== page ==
Full text: Gravesande, Willem Jacob: An essay on perspective

on PERSPECTIVE. to the Eye. Now, as in the latter Situation,
Repreſentatious are drawn upon the Face of the
Perſpective Plane next to the Object, the Per-
ſpective Plane lying down upon its other Face; what ought to be on the Right Hand, appears on
the Left; and that on the Left, appears on the
Right; producing exactly the ſame Effect, as
looking thro’ the Back-ſide of a Paper, at a Pi-
cture drawn thereon.

Yet, notwithſtanding this Deficiency, we pre-
fer the latter way of the Perſpective Plane’s ly-
ing down to the former, for the following Rea-
ſons.

1. When the Perſpective Plane lies down in
the former manner, it lies upon the Part of the
Geometrical Plane wherein Figures have been
drawn; which, together with the new Lines that
muſt be drawn, cauſes a very great Confuſion,
and always obliges one to copy his Work. An
Inconveniency which the latter Method is ſel-
dom ſubject to.

2. We work with much more Eaſe in the
manner I have choſen.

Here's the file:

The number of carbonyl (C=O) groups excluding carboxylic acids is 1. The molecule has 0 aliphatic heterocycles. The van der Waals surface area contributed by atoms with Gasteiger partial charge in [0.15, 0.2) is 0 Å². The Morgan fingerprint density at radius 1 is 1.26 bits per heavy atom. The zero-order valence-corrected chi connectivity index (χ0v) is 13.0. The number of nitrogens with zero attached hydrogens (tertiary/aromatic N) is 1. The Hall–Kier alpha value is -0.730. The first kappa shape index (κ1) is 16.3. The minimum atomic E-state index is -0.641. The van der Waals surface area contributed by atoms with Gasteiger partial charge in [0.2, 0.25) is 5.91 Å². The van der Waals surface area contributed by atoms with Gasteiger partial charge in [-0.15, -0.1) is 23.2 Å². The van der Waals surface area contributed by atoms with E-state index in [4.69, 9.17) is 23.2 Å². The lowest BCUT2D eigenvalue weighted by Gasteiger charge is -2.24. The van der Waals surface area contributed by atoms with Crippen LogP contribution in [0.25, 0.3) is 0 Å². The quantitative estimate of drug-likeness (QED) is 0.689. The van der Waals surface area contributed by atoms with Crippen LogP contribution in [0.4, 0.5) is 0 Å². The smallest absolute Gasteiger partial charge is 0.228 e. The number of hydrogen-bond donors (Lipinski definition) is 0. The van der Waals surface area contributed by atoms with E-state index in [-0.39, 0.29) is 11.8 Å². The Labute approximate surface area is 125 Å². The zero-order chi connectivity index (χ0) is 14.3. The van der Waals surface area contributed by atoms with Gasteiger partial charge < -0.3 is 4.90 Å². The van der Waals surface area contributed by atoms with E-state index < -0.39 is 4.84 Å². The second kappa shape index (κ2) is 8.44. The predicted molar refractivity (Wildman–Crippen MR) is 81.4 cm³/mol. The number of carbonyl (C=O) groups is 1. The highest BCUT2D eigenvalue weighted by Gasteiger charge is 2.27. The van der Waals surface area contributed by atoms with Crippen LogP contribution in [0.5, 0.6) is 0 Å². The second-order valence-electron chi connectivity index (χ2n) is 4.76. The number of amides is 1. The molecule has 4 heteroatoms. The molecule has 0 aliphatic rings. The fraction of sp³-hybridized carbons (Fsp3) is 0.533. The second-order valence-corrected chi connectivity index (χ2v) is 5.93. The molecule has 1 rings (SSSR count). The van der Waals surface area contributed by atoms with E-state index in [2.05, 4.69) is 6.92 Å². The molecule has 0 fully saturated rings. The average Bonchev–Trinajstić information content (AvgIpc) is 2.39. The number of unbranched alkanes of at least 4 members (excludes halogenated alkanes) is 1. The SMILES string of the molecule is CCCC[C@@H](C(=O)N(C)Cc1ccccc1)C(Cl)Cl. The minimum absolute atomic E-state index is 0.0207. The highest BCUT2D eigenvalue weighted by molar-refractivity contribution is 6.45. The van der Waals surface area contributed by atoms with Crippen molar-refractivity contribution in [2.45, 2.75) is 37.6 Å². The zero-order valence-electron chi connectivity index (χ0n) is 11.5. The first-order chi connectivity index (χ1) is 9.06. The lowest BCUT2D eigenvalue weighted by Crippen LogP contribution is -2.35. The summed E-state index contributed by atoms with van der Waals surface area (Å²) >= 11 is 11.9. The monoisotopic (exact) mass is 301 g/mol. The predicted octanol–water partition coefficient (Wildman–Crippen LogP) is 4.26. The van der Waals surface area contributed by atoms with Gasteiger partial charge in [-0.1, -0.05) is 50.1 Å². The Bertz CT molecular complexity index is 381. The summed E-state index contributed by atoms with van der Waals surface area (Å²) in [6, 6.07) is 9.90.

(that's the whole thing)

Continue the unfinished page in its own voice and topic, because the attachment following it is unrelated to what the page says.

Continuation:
Finally, The Default we have obſerv’d, may
ſeveral ways be remedied. For, in drawing up-
on the Geometrical Plane, we need but place
that on the Right Hand which we have a mind
ſhould appear on the Left; or if the Geometri-
cal Plane be drawn upon Paper, it may be oil’d,
or dipp’d in Varniſh, which will render it tran-
ſparent; and then the Back-ſide of the Paper
may be thrown into Perſpective.

If all this be not found convenient, the ſaid
Default may be eaſily corrected geometrically,
in copying the Work after the Drawings are fi-
niſhed. And this may be yet eaſier done, if
the Figures are expoſed before a Looking-glaſs;

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